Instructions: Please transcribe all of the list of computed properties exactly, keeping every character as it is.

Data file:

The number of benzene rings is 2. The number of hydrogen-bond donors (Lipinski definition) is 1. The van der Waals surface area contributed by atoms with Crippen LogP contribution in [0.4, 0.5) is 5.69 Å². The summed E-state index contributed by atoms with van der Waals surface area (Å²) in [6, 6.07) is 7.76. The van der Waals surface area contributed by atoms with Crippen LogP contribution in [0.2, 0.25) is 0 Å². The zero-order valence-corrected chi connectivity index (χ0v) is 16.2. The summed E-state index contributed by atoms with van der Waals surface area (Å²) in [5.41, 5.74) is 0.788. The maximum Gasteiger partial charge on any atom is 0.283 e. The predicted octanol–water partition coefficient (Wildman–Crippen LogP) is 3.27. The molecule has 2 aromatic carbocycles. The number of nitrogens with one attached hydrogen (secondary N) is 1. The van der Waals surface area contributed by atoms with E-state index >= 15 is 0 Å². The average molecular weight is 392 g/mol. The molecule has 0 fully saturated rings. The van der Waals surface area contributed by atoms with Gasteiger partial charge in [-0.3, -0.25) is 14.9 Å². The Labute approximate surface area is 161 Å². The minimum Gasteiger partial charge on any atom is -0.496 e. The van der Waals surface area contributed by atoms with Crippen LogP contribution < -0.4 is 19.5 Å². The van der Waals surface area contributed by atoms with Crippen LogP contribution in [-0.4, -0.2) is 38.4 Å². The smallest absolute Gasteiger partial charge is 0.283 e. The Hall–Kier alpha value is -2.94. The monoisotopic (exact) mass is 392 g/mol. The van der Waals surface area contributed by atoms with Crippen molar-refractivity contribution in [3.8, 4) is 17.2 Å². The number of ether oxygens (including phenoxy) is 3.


The number of benzene rings is 2. The number of hydrogen-bond donors (Lipinski definition) is 1. The van der Waals surface area contributed by atoms with Crippen LogP contribution in [0.4, 0.5) is 5.69 Å². The summed E-state index contributed by atoms with van der Waals surface area (Å²) in [6, 6.07) is 7.76. The van der Waals surface area contributed by atoms with Crippen LogP contribution in [0.2, 0.25) is 0 Å². The zero-order valence-corrected chi connectivity index (χ0v) is 16.2. The summed E-state index contributed by atoms with van der Waals surface area (Å²) in [5.41, 5.74) is 0.788. The maximum Gasteiger partial charge on any atom is 0.283 e. The predicted octanol–water partition coefficient (Wildman–Crippen LogP) is 3.27. The molecule has 2 aromatic carbocycles. The number of nitrogens with one attached hydrogen (secondary N) is 1. The van der Waals surface area contributed by atoms with E-state index >= 15 is 0 Å². The average molecular weight is 392 g/mol. The molecule has 0 fully saturated rings. The van der Waals surface area contributed by atoms with Gasteiger partial charge in [-0.3, -0.25) is 14.9 Å². The Labute approximate surface area is 161 Å². The minimum Gasteiger partial charge on any atom is -0.496 e. The van der Waals surface area contributed by atoms with Crippen LogP contribution < -0.4 is 19.5 Å². The van der Waals surface area contributed by atoms with Crippen LogP contribution in [-0.4, -0.2) is 38.4 Å². The smallest absolute Gasteiger partial charge is 0.283 e. The Hall–Kier alpha value is -2.94. The monoisotopic (exact) mass is 392 g/mol. The van der Waals surface area contributed by atoms with Crippen molar-refractivity contribution in [3.8, 4) is 17.2 Å². The number of ether oxygens (including phenoxy) is 3.